Well, there you go. He has a ‘Grace’ now. I suppose I could have just said that, and saved a lot of time. Oh, and I’m supposed to show this picture of Crocus kotschyanus HKEP 9322. 111308That really is all I have for today. I bet the guy I live with could find a reason for me to drone on for another thousand words, but it’s time for my nap now.

Until next time, then.

This entry was posted in Uncategorized and tagged , , . Bookmark the permalink.

10 Responses to grace under pressure

  1. petabunn says:

    That is a mighty root ball if that nasty looking implement has to be used, even after a good soaking. Grace has a good shape, now it just watch and wait. After all that droning you really need a nap, enjoy it Chess ( did you get a biscuit ).

    • paridevita says:

      Always get biscuits, thank you. The guy I live with says that failures are often caused by roots winding around and around the root ball, and the root hook helps with that.

  2. I have never seen a root hook before. I will have to google if it is really called that or if you are teasing us. Looks very useful. That crocus is extraordinary. My eyes are opened to collecting more rare ones.

  3. Laurrie says:

    Cotinus Grace will grow well for you and thrive. I have it here and it has been uprooted and moved and generally not treated well, and it is fine. Gangly as a young shrub, but with time I’m hoping it shapes up a little better. The early leaves are iridescent wine-red and blue, really cool. I’m glad you and Chess have one in your garden now.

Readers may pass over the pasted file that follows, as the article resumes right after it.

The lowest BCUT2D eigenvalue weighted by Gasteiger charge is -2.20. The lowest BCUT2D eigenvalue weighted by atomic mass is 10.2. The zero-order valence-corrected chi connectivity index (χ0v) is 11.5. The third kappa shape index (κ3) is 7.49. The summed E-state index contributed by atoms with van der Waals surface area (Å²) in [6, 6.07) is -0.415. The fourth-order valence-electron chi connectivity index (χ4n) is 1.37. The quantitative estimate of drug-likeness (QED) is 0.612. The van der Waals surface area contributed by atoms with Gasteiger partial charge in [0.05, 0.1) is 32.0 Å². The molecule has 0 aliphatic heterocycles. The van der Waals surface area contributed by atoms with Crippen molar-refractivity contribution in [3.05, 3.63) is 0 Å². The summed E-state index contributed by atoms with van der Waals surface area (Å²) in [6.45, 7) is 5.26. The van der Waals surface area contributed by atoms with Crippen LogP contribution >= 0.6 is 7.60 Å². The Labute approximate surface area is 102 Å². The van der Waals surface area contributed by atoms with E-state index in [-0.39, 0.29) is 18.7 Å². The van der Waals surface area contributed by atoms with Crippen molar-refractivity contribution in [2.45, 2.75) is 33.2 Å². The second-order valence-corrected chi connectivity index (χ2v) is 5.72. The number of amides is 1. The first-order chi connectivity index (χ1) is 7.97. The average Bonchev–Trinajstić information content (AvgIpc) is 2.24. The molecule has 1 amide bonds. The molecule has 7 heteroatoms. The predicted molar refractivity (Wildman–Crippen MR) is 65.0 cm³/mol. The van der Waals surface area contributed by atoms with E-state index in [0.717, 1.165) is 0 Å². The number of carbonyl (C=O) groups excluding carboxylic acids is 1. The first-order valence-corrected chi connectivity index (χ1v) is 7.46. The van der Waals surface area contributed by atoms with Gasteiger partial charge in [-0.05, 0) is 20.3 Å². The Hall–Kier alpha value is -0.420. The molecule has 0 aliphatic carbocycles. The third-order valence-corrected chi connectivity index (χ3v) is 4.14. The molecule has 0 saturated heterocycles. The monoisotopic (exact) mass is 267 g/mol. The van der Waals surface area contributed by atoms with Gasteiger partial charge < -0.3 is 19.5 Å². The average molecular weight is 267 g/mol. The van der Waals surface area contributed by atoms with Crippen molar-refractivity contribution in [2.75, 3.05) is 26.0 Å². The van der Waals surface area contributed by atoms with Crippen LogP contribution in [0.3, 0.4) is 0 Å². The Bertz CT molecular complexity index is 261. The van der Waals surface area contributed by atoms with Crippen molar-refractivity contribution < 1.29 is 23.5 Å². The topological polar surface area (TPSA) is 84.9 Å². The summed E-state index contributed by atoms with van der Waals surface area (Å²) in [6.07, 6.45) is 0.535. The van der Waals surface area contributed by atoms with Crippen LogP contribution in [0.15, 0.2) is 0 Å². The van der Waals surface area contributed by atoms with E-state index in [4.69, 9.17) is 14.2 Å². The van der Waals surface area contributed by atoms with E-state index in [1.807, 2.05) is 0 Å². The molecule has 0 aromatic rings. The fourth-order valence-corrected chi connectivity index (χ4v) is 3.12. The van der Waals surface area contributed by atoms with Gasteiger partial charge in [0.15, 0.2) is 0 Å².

• paridevita says:

      We always wanted one. Well, the guy I live with did, anyway. A couple of years ago he got the yellow ones called Golden Spirit and they died very quickly.
      Aside from low humidity and low rainfall here, he says that, expressed in calories received, we have the light intensity of Cairo, Egypt, here.
      I’ve never been to Egypt so I wouldn’t know. (Neither has he, by the way.)
      But we have high hopes. (Or at least he does.)

  4. Vivian Swift says:

    I like that “intensity of incident” theory of art. I heard Steve Coogan being interviewed on NPR last Friday and he said something similar about the difference between art and entertainment, using the example of juggling: you can enjoy watching a juggler but after you’ve seen it, there’s really nothing to talk about [implying that after you’ve viewed a work of art there’s plenty to deconstruct].

    I think gardening has a place on the art/entertainment continuum, somewhere above juggling but below portrait painting. An English writer whose name I can’t remember said that gardening in the UK has a class distinction (like everything else), above snooker but below collecting silver.

    Purebred border collies, as we all know, are very high class.

    • paridevita says:

      The guy I live with, who’s been on that radio station a couple of times, doesn’t have very many theories, but one of them is that the idle class (of which he’s now a member, minus the money and the servants) formed this idea of gardening being fine art in order to define their extravagances, way back at the turn of the century before last.
      Gardening is best described as a more or less healthy obsession.

Comments are closed.